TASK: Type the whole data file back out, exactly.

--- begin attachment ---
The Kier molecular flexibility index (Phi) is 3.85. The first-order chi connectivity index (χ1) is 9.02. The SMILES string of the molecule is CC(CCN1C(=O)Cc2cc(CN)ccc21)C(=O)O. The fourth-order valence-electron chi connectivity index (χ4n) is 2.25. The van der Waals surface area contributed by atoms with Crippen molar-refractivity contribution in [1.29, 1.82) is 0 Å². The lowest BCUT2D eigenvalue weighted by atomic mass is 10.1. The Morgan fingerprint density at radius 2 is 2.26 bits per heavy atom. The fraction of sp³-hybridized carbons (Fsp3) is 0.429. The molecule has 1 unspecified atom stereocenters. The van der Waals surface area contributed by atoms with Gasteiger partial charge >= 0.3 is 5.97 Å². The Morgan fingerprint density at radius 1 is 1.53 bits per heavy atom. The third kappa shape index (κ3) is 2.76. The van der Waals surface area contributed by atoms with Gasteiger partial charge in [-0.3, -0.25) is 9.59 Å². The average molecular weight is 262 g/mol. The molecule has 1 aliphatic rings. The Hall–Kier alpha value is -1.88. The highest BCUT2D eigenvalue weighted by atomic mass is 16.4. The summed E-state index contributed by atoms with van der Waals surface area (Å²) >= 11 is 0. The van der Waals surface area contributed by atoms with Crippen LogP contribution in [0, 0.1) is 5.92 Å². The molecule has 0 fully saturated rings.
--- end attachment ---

The Kier molecular flexibility index (Phi) is 3.85. The first-order chi connectivity index (χ1) is 9.02. The SMILES string of the molecule is CC(CCN1C(=O)Cc2cc(CN)ccc21)C(=O)O. The fourth-order valence-electron chi connectivity index (χ4n) is 2.25. The van der Waals surface area contributed by atoms with Crippen molar-refractivity contribution in [1.29, 1.82) is 0 Å². The lowest BCUT2D eigenvalue weighted by atomic mass is 10.1. The Morgan fingerprint density at radius 2 is 2.26 bits per heavy atom. The fraction of sp³-hybridized carbons (Fsp3) is 0.429. The molecule has 1 unspecified atom stereocenters. The van der Waals surface area contributed by atoms with Gasteiger partial charge >= 0.3 is 5.97 Å². The Morgan fingerprint density at radius 1 is 1.53 bits per heavy atom. The third kappa shape index (κ3) is 2.76. The van der Waals surface area contributed by atoms with Gasteiger partial charge in [-0.3, -0.25) is 9.59 Å². The average molecular weight is 262 g/mol. The molecule has 1 aliphatic rings. The Hall–Kier alpha value is -1.88. The highest BCUT2D eigenvalue weighted by atomic mass is 16.4. The summed E-state index contributed by atoms with van der Waals surface area (Å²) >= 11 is 0. The van der Waals surface area contributed by atoms with Crippen LogP contribution in [0, 0.1) is 5.92 Å². The molecule has 0 fully saturated rings.